This post is adapted from ARtillery Intelligence’s report, Mobile AR Strategies & Business Models. It includes some of its data and takeaways. More can be previewed here and subscribe for the full report.

In AR’s early stages, a common question continues to be asked: where’s the money? There have been oscillations in excitement and doubt over AR, but the ultimate proof point will be revenue. Though aggregate revenues have disappointed, there are segments that are bearing fruit.

So we’ve determined the three biggest revenue categories for consumer-based mobile AR. We’ve examined them on qualitative and quantitative levels. The former entails product models, leading companies and best practices. The latter entails market sizing and revenue projections.

But before we dive into these models, continuing today with AR-as-a-Service, what are they at a high level? We categorize them as follows:

1. Advertising (brands pay)
2. In-app purchases (consumers pay)
3. AR-as-a-service (enterprises pay)

Drilling Down on ARaaS

We left off last week talking about AR-as-a-Service (ARaas) with some introductions and high-level examples. Going one level deeper, what forms will it take and where will the greatest value be realized. The short answer is wherever AR can be democratized and scale to new personas.

For example, one area builds on the AR commerce use case of product visualization. This involves “try-before-you-buy” experiences for everything from cosmetics to couches. It’s been very popular with users and effective for consumer brands, but there are also challenges.

For example, product visualization requires digitizing a given brand’s products. This is relatively easy if there’s a limited range of products, such as with BMW’s iVisualizer app. But it gets more complicated with product catalogs with thousands or millions of models or color/size variants.

“Whenever anyone asks what they need to do to get ready for the future, I say make digital twins of everything in your inventory,” Unity’s Timoni West told us. “A lot of companies don’t have that right now or they have CAD files for 3D printing that are way too big and won’t work for mobile.”

In the near term, IKEA, Wayfair and others offering AR visualization rely on individual solutions to scan products. But the real opportunity is for specialized and standardized methods that can help them scale up 3D image libraries; and bring the opportunity within reach of down-market players.

E-commerce platform Shopify has done this by bringing AR product visualization to 600,000 businesses. Using the USDZ file format, Shopify merchants can create 3D graphics that are immediately usable in Apple’s Quick Look AR feature. This is where ARaaS will shine.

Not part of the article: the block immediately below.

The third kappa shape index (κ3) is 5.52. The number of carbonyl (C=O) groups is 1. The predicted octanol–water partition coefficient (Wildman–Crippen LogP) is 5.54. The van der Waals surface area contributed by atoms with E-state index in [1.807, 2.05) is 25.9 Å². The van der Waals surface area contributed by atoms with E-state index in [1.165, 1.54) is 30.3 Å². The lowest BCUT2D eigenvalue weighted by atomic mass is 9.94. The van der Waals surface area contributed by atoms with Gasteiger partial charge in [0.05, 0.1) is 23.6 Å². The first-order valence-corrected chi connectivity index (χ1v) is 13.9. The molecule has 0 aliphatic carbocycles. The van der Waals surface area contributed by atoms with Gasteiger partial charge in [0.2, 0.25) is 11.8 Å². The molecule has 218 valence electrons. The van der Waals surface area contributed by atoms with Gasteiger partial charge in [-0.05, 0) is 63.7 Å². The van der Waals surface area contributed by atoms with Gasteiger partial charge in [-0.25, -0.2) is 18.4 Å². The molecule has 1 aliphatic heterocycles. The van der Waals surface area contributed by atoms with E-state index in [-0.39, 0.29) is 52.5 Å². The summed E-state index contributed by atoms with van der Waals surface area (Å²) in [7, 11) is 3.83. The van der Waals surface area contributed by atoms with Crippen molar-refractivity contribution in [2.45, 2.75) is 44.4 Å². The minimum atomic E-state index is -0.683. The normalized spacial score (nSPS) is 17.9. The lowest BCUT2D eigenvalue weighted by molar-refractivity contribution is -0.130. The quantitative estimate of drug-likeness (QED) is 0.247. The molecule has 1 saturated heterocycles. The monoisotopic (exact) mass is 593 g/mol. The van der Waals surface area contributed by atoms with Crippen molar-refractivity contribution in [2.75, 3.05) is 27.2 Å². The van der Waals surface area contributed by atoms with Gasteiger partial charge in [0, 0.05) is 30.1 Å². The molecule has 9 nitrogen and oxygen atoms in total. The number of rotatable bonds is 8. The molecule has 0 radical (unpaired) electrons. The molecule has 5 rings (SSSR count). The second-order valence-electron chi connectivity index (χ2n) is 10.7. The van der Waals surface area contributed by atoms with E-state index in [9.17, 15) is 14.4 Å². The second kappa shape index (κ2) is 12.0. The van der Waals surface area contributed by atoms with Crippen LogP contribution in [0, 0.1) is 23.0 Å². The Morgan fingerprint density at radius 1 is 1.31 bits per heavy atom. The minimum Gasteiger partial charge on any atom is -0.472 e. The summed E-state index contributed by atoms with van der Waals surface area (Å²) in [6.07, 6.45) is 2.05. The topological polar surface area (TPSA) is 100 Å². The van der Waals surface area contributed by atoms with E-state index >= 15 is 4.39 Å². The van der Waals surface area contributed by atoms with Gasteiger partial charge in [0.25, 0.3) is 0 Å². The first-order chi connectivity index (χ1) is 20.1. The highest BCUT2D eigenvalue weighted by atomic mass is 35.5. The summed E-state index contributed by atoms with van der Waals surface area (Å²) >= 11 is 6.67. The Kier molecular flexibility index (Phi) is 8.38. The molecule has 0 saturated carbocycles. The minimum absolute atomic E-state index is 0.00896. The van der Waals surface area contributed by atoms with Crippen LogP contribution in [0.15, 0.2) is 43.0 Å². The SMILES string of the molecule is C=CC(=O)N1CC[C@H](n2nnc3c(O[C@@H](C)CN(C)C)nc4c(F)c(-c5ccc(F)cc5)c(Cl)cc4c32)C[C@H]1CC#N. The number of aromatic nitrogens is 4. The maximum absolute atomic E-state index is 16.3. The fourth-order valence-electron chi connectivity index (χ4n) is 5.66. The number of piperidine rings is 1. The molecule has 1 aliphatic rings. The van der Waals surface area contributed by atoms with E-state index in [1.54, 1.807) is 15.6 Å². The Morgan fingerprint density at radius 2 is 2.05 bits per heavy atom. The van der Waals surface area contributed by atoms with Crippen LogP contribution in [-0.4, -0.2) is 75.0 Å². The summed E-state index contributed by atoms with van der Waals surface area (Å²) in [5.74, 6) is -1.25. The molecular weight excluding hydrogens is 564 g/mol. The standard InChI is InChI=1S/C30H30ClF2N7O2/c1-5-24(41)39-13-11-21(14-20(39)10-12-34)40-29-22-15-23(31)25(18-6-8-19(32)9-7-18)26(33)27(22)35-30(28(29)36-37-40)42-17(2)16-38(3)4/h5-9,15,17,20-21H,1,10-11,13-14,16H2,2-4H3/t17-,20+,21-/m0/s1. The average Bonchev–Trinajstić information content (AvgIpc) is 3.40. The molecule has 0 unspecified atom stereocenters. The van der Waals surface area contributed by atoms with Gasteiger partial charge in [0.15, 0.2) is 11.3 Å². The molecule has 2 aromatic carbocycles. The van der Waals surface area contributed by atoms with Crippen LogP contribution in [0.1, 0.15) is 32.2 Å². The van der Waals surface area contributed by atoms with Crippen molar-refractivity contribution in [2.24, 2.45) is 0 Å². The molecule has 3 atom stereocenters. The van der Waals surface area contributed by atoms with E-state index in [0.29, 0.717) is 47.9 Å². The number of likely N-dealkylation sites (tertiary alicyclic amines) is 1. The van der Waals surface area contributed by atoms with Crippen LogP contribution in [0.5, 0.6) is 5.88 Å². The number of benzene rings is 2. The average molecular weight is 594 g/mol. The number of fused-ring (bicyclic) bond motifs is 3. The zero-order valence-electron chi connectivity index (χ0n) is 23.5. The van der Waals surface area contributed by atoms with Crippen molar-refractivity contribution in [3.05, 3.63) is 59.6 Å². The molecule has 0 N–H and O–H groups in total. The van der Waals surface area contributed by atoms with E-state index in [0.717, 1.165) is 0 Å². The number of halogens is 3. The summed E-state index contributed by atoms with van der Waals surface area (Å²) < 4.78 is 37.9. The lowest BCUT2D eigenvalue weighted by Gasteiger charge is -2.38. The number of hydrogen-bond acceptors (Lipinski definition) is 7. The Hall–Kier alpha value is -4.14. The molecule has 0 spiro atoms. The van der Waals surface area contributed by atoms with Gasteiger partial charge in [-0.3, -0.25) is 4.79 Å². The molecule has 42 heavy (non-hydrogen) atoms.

“Wayfair and IKEA have their own means and methods they’ve created in-house, because there’s nothing out there that’s scalable, affordable and easy,” said 8th Wall VP of Product Tom Emrich at a Cambridge House event. “These are startup opportunities that, as an investor, I’m looking at.”

AR Cloud Startups

As we’ve explored for the past few years, advanced consumer AR experiences will require a pervasive and spatially-anchored data layer that devices can dynamically tap into. Companies building different components of the AR cloud will be an important part of the spatial ecosystem.

They qualify as ARaaS because they’re providing software to AR app and experience developers to tap into the AR cloud. That includes companies like, which provides an API for apps to access AR cloud data. In return, they contribute spatial maps collected through the app use.

Others include Ubiquity 6. Its Reality Editor is a low-friction tool to build web AR experiences that can be viewed through its spatial browser. It eventually wants to be at the center of a marketplace of AR digital goods creation, and is starting with its low-friction spatial mapping tool.

These are a few examples and other AR cloud startups include Scape and YouAR. Business models are developing and will be packaged in various ways (not necessarily SaaS pricing), such as Ubiquity 6’s potential affiliate marketplace revenues and’s variable-use pricing.

We’ll be circle back next week to continue this discussion around AR-as-a-service and other forms its taking, such as gaming and Niantic’s Real World platform  Meanwhile, see more about this report here. Revenue models will be a quickly moving target as AR finds its footing.

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Disclosure: AR Insider has no financial stake in the companies mentioned in this post, nor received payment for its production. Disclosure and ethics policy can be seen here.